Texas Woman Files $1B Suit After Receiving $9,000 Electric Bill

Texas Woman Files $1B Suit After Receiving $9,000 Electric Bill

The lawsuit claims Houston-based Griddy Energy overcharged some 29,000 customers and sent bills as high as $17,000.

Megan VerHelst's profile pictureMegan VerHelst, Patch StaffVerified Patch Staff BadgePosted Fri, Feb 26, 2021 at 2:36 pm CT|Updated Fri, Feb 26, 2021 at 2:56 pm CT

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The U.S. and Texas flags fly in front of high-voltage transmission towers Sunday in Houston, Texas.
The U.S. and Texas flags fly in front of high-voltage transmission towers Sunday in Houston, Texas. (Photo by Justin Sullivan/Getty Images)

HOUSTON, TX — Last week, the state of Texas faced days of bitter cold temperatures, deadly power outages and unprecedented water shortages. In the midst of it, some Texans were hit with yet another staggering blow: bills claiming they owed electric companies thousands upon thousands of dollars.

Lisa Khoury of Mont Belvieu was among them. Typically, her electric bills through Houston-based Griddy Energy average about $250.

Her most recent bill, however, was $9,546 for service between Feb. 1 and Feb. 19.

Many Texans are now left wondering what they’ll do about these bills, but Khoury is hitting back at Griddy Energy. This week, she filed a $1 billion class-action lawsuit against the company accusing it of cashing in on a natural disaster, according to a report by Reuters.

The lawsuit is seeking compensatory and punitive damages for soaring electric bills, Reuters reported, citing a copy of the complaint filed in state court.Subscribe

It also claims some customers had bills as high as $17,000.

The complaint goes on to accuse the company of “overcharging” some 29,000 customers “knowing consumers would be harmed,” according to ABC News.

The lawsuit is among the latest filed against companies behind Texas’ power grid. The Electric Reliability Council of Texas is also facing lawsuits after more than 4 million customers lost power in the storm.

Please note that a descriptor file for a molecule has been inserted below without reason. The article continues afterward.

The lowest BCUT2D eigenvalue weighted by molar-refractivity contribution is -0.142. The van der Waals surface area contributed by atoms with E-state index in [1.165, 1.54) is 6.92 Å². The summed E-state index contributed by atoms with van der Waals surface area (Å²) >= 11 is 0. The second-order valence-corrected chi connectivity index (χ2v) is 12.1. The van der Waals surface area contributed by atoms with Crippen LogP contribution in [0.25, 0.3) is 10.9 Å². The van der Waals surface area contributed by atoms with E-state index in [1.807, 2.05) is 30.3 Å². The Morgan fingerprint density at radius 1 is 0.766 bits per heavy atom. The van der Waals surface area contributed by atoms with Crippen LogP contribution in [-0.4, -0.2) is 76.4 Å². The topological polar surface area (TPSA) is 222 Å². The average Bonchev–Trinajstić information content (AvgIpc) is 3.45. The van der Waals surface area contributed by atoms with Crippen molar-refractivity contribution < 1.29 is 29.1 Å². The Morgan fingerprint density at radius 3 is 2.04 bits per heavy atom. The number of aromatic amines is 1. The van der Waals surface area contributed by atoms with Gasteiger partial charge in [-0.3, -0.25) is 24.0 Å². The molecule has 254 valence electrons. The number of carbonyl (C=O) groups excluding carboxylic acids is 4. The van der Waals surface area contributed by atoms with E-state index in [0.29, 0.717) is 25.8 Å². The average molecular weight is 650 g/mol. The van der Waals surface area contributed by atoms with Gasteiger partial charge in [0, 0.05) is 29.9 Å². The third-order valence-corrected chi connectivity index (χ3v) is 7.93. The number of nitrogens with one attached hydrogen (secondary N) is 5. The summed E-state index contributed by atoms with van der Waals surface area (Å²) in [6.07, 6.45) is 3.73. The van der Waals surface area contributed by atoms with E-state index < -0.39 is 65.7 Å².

Griddy Energy has called the suit “meritless.”

“We understand our customers’ frustration,” a company spokesperson said in an email to Reuters. “The lawsuit is meritless and we plan to vigorously defend it.”

While many Texans are on “fixed rate” electricity plans that protect them from dramatic market swings, others pay rates tied to the spot price of wholesale electricity, which skyrocketed during the storm, according to the Texas Tribune.

As bad winter weather targeted Texas, it froze natural gas production and wind turbines, causing energy demand to skyrocket.

In response, the Texas Public Utility Commission let the wholesale market price of electricity rise to $9 per kilowatt hour, a 7,400 percent increase over the average 12 cents per kilowatt hour.

Scott Willoughby, a 63-year-old Army veteran who lives on Social Security payments in a Dallas suburb, told the New York Times he had nearly emptied his savings account so he could pay the $16,752 electric bill charged to his credit card.

“My savings is gone,” he told the Times. “There’s nothing I can do about it, but it’s broken me.”

On Sunday, Gov. Greg Abbott called the exorbitant bills the state legislature’s “top priority.” He also temporarily banned power companies from billing customers or disconnecting them for non-payment, according to another Reuters report.

“Texans who have suffered through days of freezing cold without power should not be subjected to skyrocketing energy bills,” Abbott told reporters in San Antonio.ThankReply (3)Share

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